Quentin Newark is the embodiment of the cultured modern designer. He’s talented, runs a successful, much-admired consultancy (Atelier Works), and writes and speaks eloquently about design. He’s also a British Design & Art Direction Executive Committee member, he’s over 7ft tall (well, nearly), and I’m proud to call him a friend. But none of this stops him occasionally talking complete tosh.
A recent Vox Pop (DW 19 February) asked if other design disciplines might benefit from the equivalent of London Fashion Week. Quentin replied that he doubted if ‘anyone could see the point of London Graphics Week’. ‘Would you be interested in seeing Michael Johnson twirling down a catwalk with his latest logo? What graphic designers do is specific to one client, it solves uninteresting problems, it doesn’t have the broad appeal of fashion,’ he added.
Aside from the notion that there may, indeed, be an audience of excitable design fans keen to see Johnson catwalking, Quentin is dead wrong about the lack of an audience for graphic design. It just depends on what sort of graphic design you’re talking about, Quentin. There are two sorts now – it might be argued there always has been, but the difference between the two is now more pronounced than ever before.
The first of these two strands is conventional graphic design; in other words, classical ‘problem solving’ graphic design. The stuff we see every day. And while some of this ‘everyday’ design is remarkable and wholly successful in its effectiveness and functionality, it tends to lack ‘the broad appeal of fashion’, to use Quentin’s phrase. But there’s another kind of graphic design, which is routinely compiled into sexy design books. It’s work that is highly expressive and freed from design’s traditional remit to be purely functional. A list of its practitioners would include Stefan Sagmeister, The Designers Republic, BÃ¼ro Destruct, Airside and perhaps a few hundred other small groups and individuals.
We’re still taking about graphic design here. It hasn’t suddenly become art, despite often being surrounded by fanciful conceits like ‘graphic authorship’, and notions of the ‘designer-as-author’. It uses the same syntax as conventional design – typography, pictures, graphic imagery – and it has clients and is done for fees. But it often escapes some of the mandatory requirements of conventional design, such as legibility, directness, clarity and conveying messages. And it doesn’t exclusively deal with problem solving. Sometimes it just has to look good.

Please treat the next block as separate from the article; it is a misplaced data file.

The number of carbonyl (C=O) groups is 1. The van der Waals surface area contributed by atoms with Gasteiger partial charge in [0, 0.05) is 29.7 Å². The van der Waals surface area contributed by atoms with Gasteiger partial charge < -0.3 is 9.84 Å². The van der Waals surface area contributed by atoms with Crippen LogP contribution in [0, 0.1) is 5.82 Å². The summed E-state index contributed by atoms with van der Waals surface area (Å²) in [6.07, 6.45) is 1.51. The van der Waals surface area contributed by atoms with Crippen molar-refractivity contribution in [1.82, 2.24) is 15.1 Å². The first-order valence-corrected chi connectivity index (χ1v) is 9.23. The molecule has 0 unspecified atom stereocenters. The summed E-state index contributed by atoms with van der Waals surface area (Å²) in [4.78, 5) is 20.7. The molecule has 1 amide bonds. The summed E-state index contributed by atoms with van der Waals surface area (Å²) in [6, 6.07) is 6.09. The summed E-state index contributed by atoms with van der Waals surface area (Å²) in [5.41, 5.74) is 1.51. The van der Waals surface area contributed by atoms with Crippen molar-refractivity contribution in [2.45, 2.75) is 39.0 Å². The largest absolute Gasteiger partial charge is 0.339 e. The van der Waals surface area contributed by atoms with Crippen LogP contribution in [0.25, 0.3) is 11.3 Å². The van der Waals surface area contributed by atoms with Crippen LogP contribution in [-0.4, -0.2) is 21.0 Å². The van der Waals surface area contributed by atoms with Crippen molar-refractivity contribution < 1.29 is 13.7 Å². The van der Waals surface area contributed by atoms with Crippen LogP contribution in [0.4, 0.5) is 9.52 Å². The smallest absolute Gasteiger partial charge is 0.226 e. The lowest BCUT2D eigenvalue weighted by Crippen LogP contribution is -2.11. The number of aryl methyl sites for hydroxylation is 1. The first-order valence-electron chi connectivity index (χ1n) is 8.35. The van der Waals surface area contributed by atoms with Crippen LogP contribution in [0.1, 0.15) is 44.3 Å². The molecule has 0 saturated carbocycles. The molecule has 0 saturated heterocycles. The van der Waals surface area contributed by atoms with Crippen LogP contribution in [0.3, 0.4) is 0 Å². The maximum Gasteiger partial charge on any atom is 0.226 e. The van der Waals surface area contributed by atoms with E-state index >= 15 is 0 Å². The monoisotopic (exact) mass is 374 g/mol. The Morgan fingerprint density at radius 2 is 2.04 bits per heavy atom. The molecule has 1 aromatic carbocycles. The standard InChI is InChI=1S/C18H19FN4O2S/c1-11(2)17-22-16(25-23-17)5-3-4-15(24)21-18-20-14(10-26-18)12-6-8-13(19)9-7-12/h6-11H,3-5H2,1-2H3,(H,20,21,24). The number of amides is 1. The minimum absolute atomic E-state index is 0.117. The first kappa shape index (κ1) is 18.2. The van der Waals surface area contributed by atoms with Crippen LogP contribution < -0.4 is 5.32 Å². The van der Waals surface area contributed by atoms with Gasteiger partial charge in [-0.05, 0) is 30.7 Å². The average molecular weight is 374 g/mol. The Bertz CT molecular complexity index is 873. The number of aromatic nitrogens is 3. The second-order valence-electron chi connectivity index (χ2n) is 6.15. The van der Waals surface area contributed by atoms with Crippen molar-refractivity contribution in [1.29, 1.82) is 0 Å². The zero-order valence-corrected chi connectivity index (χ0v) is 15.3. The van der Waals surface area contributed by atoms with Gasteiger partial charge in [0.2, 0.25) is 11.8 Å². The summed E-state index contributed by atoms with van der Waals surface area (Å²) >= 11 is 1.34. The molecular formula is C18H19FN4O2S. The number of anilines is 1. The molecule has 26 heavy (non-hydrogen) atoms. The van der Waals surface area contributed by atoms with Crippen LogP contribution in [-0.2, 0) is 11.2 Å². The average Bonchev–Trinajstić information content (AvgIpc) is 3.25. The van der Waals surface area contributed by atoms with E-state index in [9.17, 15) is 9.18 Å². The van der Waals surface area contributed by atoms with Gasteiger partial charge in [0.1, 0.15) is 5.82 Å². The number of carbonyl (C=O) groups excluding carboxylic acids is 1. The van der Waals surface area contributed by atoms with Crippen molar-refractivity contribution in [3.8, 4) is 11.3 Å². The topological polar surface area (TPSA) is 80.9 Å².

The development of this sort of graphic design has been boosted by a number of factors. One is the appearance, over the past decade or so, of publishers aggressively promoting design books. Older designers will remember the dearth of good design books in the pre-1980s era. But today the opposite is true. There are now too many. The second factor is the great rise in the number of students choosing design as a career. Vast numbers of students are studying design in colleges all over the country, and their interest and hunger for graphic sensation is fuelling an entire subculture of design. But perhaps the most interesting factor is the arrival of a new audience for design from outside of the professional world. In other words (and you may want to sit down for this, it’s a bit shocking), people with an interest in graphics who are not necessarily graphic designers. It’s true. Who do you think buys all those sexy books? It can’t just be graphic designers, can it?
This new audience for graphic design convinces me Quentin is wrong to say the medium is too narrow to excite widespread interest. We’re already past that point. For example, last year’s Peter Saville Show at the Design Museum (now at Manchester’s Urbis) generated substantial coverage in the mainstream media. And this autumn the Barbican is staging a large-scale, 40-year retrospective of British graphic design. I’m sure it won’t market this exclusively at design professionals and we’ll see extensive coverage beyond just the design press.
Traditional graphic design shouldn’t feel threatened by this bawling, sometimes badly behaved offspring. Nor should it try to look the other way, as if nothing is happening. Big-spending clients may say they want the sober calculations of well-researched and market-tested design rather than the rebel yell of free expression. But no harm can come to traditional design by asserting its kinship with radical and experimental design. So c’mon Quentin: I can’t think of anyone better to chair the London Graphics Week board of directors.
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